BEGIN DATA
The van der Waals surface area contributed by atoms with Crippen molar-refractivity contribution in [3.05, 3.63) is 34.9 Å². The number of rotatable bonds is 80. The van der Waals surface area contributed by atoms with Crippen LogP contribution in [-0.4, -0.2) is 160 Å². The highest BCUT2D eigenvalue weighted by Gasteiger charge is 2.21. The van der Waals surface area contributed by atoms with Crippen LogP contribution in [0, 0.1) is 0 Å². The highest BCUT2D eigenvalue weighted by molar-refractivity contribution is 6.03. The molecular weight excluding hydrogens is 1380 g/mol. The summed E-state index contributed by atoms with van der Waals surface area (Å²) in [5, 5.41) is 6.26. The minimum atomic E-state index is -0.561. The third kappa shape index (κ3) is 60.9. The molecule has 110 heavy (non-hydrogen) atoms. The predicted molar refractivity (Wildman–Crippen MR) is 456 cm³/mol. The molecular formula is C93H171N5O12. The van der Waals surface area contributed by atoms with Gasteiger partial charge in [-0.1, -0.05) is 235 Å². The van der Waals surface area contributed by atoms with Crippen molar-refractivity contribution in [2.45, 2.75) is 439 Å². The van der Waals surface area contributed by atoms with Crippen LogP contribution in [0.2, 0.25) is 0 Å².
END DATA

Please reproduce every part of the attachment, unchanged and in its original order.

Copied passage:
The van der Waals surface area contributed by atoms with Crippen molar-refractivity contribution in [3.05, 3.63) is 34.9 Å². The number of rotatable bonds is 80. The van der Waals surface area contributed by atoms with Crippen LogP contribution in [-0.4, -0.2) is 160 Å². The highest BCUT2D eigenvalue weighted by Gasteiger charge is 2.21. The van der Waals surface area contributed by atoms with Crippen LogP contribution in [0, 0.1) is 0 Å². The highest BCUT2D eigenvalue weighted by molar-refractivity contribution is 6.03. The molecular weight excluding hydrogens is 1380 g/mol. The summed E-state index contributed by atoms with van der Waals surface area (Å²) in [5, 5.41) is 6.26. The minimum atomic E-state index is -0.561. The third kappa shape index (κ3) is 60.9. The molecule has 110 heavy (non-hydrogen) atoms. The predicted molar refractivity (Wildman–Crippen MR) is 456 cm³/mol. The molecular formula is C93H171N5O12. The van der Waals surface area contributed by atoms with Gasteiger partial charge in [-0.1, -0.05) is 235 Å². The van der Waals surface area contributed by atoms with Crippen molar-refractivity contribution in [2.45, 2.75) is 439 Å². The van der Waals surface area contributed by atoms with Crippen LogP contribution in [0.2, 0.25) is 0 Å².